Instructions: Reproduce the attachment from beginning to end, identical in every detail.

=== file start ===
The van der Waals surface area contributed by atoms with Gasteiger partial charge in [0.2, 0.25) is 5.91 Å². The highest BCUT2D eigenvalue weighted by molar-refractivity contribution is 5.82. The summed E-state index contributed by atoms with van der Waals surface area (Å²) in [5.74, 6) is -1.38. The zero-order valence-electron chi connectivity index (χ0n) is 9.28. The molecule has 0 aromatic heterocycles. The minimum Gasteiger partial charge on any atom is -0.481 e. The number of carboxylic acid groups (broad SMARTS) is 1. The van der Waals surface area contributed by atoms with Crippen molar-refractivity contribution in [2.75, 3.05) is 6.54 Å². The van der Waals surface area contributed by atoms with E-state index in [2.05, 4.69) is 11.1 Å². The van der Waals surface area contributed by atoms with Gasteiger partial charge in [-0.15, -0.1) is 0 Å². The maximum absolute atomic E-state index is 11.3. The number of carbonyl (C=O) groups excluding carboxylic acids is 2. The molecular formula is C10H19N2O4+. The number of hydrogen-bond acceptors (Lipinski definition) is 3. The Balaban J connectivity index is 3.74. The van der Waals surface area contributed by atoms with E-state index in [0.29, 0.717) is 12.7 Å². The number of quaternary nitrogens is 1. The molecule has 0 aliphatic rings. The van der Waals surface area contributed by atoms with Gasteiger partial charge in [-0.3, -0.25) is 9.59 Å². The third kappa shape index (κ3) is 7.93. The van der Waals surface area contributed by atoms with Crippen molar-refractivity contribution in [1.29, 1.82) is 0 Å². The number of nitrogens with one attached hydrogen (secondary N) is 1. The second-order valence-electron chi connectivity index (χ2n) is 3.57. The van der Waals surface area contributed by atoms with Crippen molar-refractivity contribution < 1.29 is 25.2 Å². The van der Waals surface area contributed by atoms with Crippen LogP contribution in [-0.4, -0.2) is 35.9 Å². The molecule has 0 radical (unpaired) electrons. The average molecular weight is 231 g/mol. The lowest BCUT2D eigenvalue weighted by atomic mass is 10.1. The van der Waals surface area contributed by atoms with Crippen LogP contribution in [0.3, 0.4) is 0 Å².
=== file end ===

The van der Waals surface area contributed by atoms with Gasteiger partial charge in [0.2, 0.25) is 5.91 Å². The highest BCUT2D eigenvalue weighted by molar-refractivity contribution is 5.82. The summed E-state index contributed by atoms with van der Waals surface area (Å²) in [5.74, 6) is -1.38. The zero-order valence-electron chi connectivity index (χ0n) is 9.28. The molecule has 0 aromatic heterocycles. The minimum Gasteiger partial charge on any atom is -0.481 e. The number of carboxylic acid groups (broad SMARTS) is 1. The van der Waals surface area contributed by atoms with Crippen molar-refractivity contribution in [2.75, 3.05) is 6.54 Å². The van der Waals surface area contributed by atoms with E-state index in [2.05, 4.69) is 11.1 Å². The van der Waals surface area contributed by atoms with Gasteiger partial charge in [-0.15, -0.1) is 0 Å². The maximum absolute atomic E-state index is 11.3. The number of carbonyl (C=O) groups excluding carboxylic acids is 2. The molecular formula is C10H19N2O4+. The number of hydrogen-bond acceptors (Lipinski definition) is 3. The Balaban J connectivity index is 3.74. The van der Waals surface area contributed by atoms with E-state index in [0.29, 0.717) is 12.7 Å². The number of quaternary nitrogens is 1. The molecule has 0 aliphatic rings. The van der Waals surface area contributed by atoms with Gasteiger partial charge in [-0.3, -0.25) is 9.59 Å². The third kappa shape index (κ3) is 7.93. The van der Waals surface area contributed by atoms with Crippen molar-refractivity contribution in [1.29, 1.82) is 0 Å². The number of nitrogens with one attached hydrogen (secondary N) is 1. The second-order valence-electron chi connectivity index (χ2n) is 3.57. The van der Waals surface area contributed by atoms with Crippen molar-refractivity contribution < 1.29 is 25.2 Å². The van der Waals surface area contributed by atoms with Crippen LogP contribution in [-0.4, -0.2) is 35.9 Å². The molecule has 0 radical (unpaired) electrons. The average molecular weight is 231 g/mol. The lowest BCUT2D eigenvalue weighted by atomic mass is 10.1. The van der Waals surface area contributed by atoms with Crippen LogP contribution in [0.3, 0.4) is 0 Å².